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Elmhurst Park

The Daily Plant : Thursday, December 2, 2010

2010 Best Of Parks Awards: Capital Team Edition

Photo by Malcolm Pinckney

Parks & Recreation held the 9th annual Best of Parks (BOP) Awards on October 28th in the City’s newest waterfront park, Brooklyn Bridge Park. The Daily Plant recognizes the wonderful efforts of so many Parkies in the past year.

Capital Team Award: Elmhurst Park
Helen Ogrinz, Sr. Landscape Architect
Nancy Prince, Sr. Landscape Architect
Shani White, Assistant Landscape Architect
Imelda Bernstein, Landscape Architect Intern
Lee Ann Beauchamp, Landscape Architect
Zara Brown, Assistant Landscape Architect
Steve Whitesell, Designer
Paul Schubert, Deputy Director of Architecture
Harrison Chang, Architectural Intern
Yelena Lyubarskaya, Senior Environmental Engineer
Ben Mulchandani, Supervisor for Mechanical Engineering
Edward Vagner, Assistant Electrical Engineer
Magary Aime, Supervisor for Electrical Engineering
Rudrasen Persaud, Environmental Engineer
Rajanikant Patel, Electrical Engineer
Vincent Alfano, Director of Queens Construction
Robert Gantzer, Project Resident Engineer
Arthur Burgess, Construction Resident Engineer
Tyler McLeete, Construction Project Manager
Michele Greaves-White, Assistant Landscape Architect
Andrew Penzi, Team Leader
Kevin Quinn, Director of Architecture
Joelle Byrer, Deputy Team Leader
Golam Hossain, Structural Engineer
Muhammed Hussain, Mechanical Engineer
Juan Alban, Director of Contracts
Patricia Doyle, Procurement Analyst
Margarita Martinez, Budget Coordinator

Everyone is familiar with the saying that when confronted with lemons, the best option is to make lemonade. At Elmhurst Park in Queens, Parks did the equivalent with their facility by taking a debris-strewn brown-field site and making a great new park. An inter-disciplinary team at Capital took on complex design, permitting, and horticultural challenges to bring about a new green park from this abandoned site. The first phase of the park was completed in late 2008 and phase II will open near the end of the year.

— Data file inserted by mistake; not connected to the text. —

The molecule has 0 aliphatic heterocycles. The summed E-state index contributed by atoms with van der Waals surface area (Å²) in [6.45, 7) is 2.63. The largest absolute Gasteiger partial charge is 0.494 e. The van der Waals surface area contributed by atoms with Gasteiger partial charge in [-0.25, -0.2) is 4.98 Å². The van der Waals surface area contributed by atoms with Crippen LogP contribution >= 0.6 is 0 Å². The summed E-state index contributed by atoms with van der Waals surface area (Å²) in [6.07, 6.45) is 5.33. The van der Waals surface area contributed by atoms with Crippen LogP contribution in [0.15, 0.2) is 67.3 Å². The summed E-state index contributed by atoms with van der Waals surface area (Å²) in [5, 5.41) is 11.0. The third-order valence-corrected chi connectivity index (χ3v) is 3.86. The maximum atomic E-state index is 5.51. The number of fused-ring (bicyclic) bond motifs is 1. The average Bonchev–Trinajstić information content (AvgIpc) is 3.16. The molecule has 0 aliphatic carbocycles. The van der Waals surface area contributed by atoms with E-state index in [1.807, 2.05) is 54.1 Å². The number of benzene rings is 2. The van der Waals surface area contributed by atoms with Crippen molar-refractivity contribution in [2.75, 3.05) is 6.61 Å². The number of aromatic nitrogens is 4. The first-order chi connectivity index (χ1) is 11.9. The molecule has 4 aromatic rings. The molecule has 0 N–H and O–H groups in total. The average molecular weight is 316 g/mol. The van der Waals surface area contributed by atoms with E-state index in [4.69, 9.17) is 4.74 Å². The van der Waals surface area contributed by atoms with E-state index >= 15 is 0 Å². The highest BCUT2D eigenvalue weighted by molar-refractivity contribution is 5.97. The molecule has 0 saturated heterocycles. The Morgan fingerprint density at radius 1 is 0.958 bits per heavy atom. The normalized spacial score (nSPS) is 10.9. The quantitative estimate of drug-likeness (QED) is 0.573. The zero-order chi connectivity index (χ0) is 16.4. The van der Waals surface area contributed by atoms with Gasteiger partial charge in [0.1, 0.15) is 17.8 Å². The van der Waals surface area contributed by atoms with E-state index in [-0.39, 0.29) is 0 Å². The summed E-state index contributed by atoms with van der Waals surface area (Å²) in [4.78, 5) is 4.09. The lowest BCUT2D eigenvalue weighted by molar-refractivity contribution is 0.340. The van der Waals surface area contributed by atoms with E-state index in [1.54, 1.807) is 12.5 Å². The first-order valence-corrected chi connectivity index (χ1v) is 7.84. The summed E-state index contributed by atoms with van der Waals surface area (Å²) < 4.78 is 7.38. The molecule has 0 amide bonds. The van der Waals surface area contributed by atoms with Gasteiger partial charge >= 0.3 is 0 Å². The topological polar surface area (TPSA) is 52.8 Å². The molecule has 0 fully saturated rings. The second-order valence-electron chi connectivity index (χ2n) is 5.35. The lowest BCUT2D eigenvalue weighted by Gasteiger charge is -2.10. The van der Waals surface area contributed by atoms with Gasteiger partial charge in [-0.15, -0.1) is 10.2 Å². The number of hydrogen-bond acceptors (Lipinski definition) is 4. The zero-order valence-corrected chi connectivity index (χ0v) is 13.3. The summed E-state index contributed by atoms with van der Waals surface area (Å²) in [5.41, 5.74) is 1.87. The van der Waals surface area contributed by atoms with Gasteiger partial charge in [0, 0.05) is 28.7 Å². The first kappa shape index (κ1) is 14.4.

The complexity of the Elmhurst project required an unusual number of approvals and permits from outside agencies. The team successfully built consensus among stakeholders and regulators including the Public Design Commission, two community boards, various public officials, DOB, DEC, DEP, and the Board of Health. The project won a ‘Big Apple Brownfield Open-space Award’ before its completion.

The site for Elmhurst Park was almost entirely devoid of trees and other vegetation. A solitary group of 16 trees, at the northeast corner of Grand Avenue, was all that remained. These trees were retained and protected during construction. Phase I of the park included a woodland garden within the existing grove of trees, with the addition of dogwoods, woodland shrubs, bluebells and ferns. Evergreens were used on the perimeter to screen off-site parking lots and warehouses. The Elmhurst community’s early history as a place of orchards and farms is recalled by a new orchard of crabapples on the hillside facing the Long Island Expressway. Close to Grand Avenue, new Zelkova trees were planted around a small oval green intended as a quiet sitting area for seniors. Phase I includes a total of almost 500 new trees. Phase II will add a little more than 150 more trees, as well as additional shrubs, ground covers and perennials to the restored space.


“Some people feel the rain. Others just get wet.”
Bob Dylan
(1941- )

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